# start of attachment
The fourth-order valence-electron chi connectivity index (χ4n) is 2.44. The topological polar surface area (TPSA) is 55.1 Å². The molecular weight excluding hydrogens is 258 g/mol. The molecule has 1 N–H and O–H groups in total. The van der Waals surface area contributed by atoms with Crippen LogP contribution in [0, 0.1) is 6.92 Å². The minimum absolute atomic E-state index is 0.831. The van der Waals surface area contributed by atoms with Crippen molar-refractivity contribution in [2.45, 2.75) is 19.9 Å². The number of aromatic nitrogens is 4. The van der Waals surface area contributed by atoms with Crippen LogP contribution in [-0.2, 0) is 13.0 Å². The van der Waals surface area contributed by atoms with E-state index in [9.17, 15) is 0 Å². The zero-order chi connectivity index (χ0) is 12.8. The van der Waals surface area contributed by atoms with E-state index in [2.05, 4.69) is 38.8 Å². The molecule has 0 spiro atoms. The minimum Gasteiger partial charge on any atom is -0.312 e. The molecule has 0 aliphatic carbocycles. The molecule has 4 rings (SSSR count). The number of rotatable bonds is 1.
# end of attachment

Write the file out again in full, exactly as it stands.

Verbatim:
The fourth-order valence-electron chi connectivity index (χ4n) is 2.44. The topological polar surface area (TPSA) is 55.1 Å². The molecular weight excluding hydrogens is 258 g/mol. The molecule has 1 N–H and O–H groups in total. The van der Waals surface area contributed by atoms with Crippen LogP contribution in [0, 0.1) is 6.92 Å². The minimum absolute atomic E-state index is 0.831. The van der Waals surface area contributed by atoms with Crippen molar-refractivity contribution in [2.45, 2.75) is 19.9 Å². The number of aromatic nitrogens is 4. The van der Waals surface area contributed by atoms with Crippen LogP contribution in [-0.2, 0) is 13.0 Å². The van der Waals surface area contributed by atoms with E-state index in [9.17, 15) is 0 Å². The zero-order chi connectivity index (χ0) is 12.8. The van der Waals surface area contributed by atoms with E-state index in [2.05, 4.69) is 38.8 Å². The molecule has 0 spiro atoms. The minimum Gasteiger partial charge on any atom is -0.312 e. The molecule has 0 aliphatic carbocycles. The molecule has 4 rings (SSSR count). The number of rotatable bonds is 1.